In the most clear-cut cases, the police search a person and find drugs in their pockets or in a purse. These are common grounds for possession charges. These cases are difficult to defend against. To be convicted, the defendant must have known that he possessed drugs -- and if drugs are found on someone's person, it is very unlikely they did not know the drugs were there.
In other cases, the State's attorney may bring charges of possession if police recover drugs from someone's home or car. This type of case is often referred to as "constructive possession," making the argument that because drugs were recovered in the defendant's space, the State can construct an argument that he knowingly possessed those drugs. However, the prosecutors still have to prove that the defendant was aware of and had control over the illegal drugs in question.
Accusations of drug possession may also be paired with the charge of Intent to Deliver. In these cases, the State believes that the defendants not only planned to use the illegal drugs himself, but also planned to sell or distribute them to others. You can be convicted of this crime even if you never actually sold the drugs -- all the State has to do is prove that you were intending to sell them. Intent is hard to prove definitively. To do so, the prosecutors may point to the presence of suggestive drug paraphernalia, such as baggies, postal scales, or balloons. They may also argue that the amount of drugs was too large to be for personal use alone. These arguments can be shaky, and with an effective criminal defense, the charge can be beat.
The next level of charge is Delivery of Illegal or Illicit Drugs, which is brought when the State attempts to prove that a defendant did in fact sell illegal drugs. This charge is viewed more seriously in the eyes of Illinois law and thus carries harsher penalties when it comes to sentencing.
In Illinois, felonies and misdemeanors are divided into "classes." Misdemeanors range from Class A, carrying the most severe penalties, to Class C, the most minor. Felonies are categorized into Class 4, Class 3, Class 2, Class 1, and Class X -- the most serious criminal charge possible. Each of these classes corresponds to a certain set of penalties, which could include fines, court supervision, probation, or imprisonment. It should be noted that even within a certain class of felony or misdemeanor, penalties can vary.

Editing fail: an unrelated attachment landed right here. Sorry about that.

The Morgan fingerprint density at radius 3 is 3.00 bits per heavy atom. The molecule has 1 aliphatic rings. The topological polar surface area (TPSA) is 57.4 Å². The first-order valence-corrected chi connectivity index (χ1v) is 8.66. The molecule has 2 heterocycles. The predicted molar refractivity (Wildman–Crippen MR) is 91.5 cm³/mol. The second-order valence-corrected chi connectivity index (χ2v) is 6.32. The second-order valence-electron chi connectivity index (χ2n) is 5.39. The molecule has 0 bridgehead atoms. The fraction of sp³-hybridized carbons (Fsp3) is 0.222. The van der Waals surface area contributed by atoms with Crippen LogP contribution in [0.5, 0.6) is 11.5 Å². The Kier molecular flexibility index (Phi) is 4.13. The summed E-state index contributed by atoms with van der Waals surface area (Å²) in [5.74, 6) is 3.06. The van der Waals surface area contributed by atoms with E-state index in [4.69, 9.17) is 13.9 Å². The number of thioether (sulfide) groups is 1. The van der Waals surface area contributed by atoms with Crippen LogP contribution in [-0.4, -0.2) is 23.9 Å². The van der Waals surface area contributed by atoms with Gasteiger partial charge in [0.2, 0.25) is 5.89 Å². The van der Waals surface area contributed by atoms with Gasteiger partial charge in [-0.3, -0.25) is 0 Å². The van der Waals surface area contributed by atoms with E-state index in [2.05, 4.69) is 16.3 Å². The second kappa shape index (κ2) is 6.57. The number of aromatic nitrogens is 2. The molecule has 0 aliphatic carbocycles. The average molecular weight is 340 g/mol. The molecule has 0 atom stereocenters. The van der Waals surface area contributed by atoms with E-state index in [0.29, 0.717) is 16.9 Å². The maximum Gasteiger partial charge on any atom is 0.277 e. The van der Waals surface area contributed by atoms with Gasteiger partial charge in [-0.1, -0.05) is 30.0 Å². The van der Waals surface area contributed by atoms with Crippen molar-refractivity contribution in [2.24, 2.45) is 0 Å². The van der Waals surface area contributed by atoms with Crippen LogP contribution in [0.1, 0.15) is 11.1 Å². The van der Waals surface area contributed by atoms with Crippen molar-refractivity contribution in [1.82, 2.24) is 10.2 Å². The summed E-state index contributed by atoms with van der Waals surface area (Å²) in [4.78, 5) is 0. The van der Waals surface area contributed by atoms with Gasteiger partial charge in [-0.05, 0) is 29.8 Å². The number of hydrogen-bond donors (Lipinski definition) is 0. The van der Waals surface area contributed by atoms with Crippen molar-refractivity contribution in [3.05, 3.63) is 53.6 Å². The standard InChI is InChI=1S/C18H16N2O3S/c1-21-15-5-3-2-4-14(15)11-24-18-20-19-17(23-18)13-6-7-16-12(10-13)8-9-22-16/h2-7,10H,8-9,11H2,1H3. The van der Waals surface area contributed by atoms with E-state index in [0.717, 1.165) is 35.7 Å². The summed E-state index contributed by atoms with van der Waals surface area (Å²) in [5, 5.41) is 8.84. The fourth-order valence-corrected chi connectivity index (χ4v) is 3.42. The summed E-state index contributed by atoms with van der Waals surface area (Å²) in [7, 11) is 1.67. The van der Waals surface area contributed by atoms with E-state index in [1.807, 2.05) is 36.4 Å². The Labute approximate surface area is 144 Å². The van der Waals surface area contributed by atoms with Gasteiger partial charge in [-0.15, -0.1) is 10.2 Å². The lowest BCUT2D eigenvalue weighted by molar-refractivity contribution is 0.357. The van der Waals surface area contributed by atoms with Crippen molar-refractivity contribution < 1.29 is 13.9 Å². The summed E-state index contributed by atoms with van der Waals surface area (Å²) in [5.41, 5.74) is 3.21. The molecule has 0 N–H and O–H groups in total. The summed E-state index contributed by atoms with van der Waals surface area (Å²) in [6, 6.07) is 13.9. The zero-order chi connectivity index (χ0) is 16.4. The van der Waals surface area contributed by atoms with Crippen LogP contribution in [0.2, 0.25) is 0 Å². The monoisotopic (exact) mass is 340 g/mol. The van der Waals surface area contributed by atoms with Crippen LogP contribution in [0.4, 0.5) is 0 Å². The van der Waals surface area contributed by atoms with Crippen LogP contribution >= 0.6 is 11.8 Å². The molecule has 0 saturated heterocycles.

Drug sentencing is complex. It depends on the type and amount of drug, as well as the defendant's criminal history. Below is rough outline of drug possession sentencing classifications. Any amount of a controlled substance not listed here is classified as a Class 4 felony.
All heroin possession is considered a Class 1 felony with various recommended prison terms and fines.
Like heroin, cocaine possession is a Class 1 felony.
Pentazocine, Ketamine, Methaqualone, or PCP
Drug cases are complex, especially when it comes to sentencing. However, an accusation does not have to result in a conviction. In the American justice system, the prosecutors must prove a defendant's guilt beyond a reasonable doubt. As a defendant, you have the right to contest charges lodged against you with the help of a criminal defense lawyer. To learn more about drug case legal defense strategies, visit our page Winning a McHenry County Drug Case.
To beat drug charges, you need a lawyer who is specialized in criminal defense. At our firm, we have 30 years under our belt successfully defending Illinois residents accused of breaking the law. From simple marijuana possession to complex trafficking charges, we have years of experience fighting all types of Illinois drug cases. Give our offices a call at (312) 466-9466 today to schedule a free legal consultation and learn about how we can advocate for you in your McHenry County criminal case.